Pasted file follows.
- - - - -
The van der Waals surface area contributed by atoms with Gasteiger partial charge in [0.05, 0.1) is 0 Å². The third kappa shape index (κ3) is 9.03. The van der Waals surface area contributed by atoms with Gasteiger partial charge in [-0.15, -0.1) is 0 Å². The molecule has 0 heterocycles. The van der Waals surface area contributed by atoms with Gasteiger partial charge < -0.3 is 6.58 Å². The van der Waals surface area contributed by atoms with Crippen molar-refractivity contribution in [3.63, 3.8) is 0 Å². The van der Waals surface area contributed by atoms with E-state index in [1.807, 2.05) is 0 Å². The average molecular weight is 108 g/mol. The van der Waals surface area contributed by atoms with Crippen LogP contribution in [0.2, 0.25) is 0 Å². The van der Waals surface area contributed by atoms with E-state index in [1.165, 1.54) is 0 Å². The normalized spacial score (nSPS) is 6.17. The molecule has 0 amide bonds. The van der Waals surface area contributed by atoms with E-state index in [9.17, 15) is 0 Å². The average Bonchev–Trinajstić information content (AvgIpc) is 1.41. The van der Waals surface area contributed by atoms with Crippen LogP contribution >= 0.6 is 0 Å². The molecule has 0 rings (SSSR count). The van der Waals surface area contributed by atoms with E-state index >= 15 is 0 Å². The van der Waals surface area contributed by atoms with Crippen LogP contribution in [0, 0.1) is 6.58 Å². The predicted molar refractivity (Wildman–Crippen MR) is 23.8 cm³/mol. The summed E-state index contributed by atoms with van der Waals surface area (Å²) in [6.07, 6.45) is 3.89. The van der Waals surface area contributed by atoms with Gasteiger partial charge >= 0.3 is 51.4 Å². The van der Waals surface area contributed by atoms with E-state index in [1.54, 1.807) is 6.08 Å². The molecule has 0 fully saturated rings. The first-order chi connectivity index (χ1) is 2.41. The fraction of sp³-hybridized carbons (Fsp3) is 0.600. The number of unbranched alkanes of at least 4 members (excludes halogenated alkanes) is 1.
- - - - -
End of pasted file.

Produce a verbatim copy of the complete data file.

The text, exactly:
The van der Waals surface area contributed by atoms with Gasteiger partial charge in [0.05, 0.1) is 0 Å². The third kappa shape index (κ3) is 9.03. The van der Waals surface area contributed by atoms with Gasteiger partial charge in [-0.15, -0.1) is 0 Å². The molecule has 0 heterocycles. The van der Waals surface area contributed by atoms with Gasteiger partial charge < -0.3 is 6.58 Å². The van der Waals surface area contributed by atoms with Crippen molar-refractivity contribution in [3.63, 3.8) is 0 Å². The van der Waals surface area contributed by atoms with E-state index in [1.807, 2.05) is 0 Å². The average molecular weight is 108 g/mol. The van der Waals surface area contributed by atoms with Crippen LogP contribution in [0.2, 0.25) is 0 Å². The van der Waals surface area contributed by atoms with E-state index in [1.165, 1.54) is 0 Å². The normalized spacial score (nSPS) is 6.17. The molecule has 0 amide bonds. The van der Waals surface area contributed by atoms with E-state index in [9.17, 15) is 0 Å². The average Bonchev–Trinajstić information content (AvgIpc) is 1.41. The van der Waals surface area contributed by atoms with Crippen LogP contribution >= 0.6 is 0 Å². The molecule has 0 rings (SSSR count). The van der Waals surface area contributed by atoms with E-state index >= 15 is 0 Å². The van der Waals surface area contributed by atoms with Crippen LogP contribution in [0, 0.1) is 6.58 Å². The predicted molar refractivity (Wildman–Crippen MR) is 23.8 cm³/mol. The summed E-state index contributed by atoms with van der Waals surface area (Å²) in [6.07, 6.45) is 3.89. The van der Waals surface area contributed by atoms with Gasteiger partial charge >= 0.3 is 51.4 Å². The van der Waals surface area contributed by atoms with E-state index in [1.54, 1.807) is 6.08 Å². The molecule has 0 fully saturated rings. The first-order chi connectivity index (χ1) is 2.41. The fraction of sp³-hybridized carbons (Fsp3) is 0.600. The number of unbranched alkanes of at least 4 members (excludes halogenated alkanes) is 1.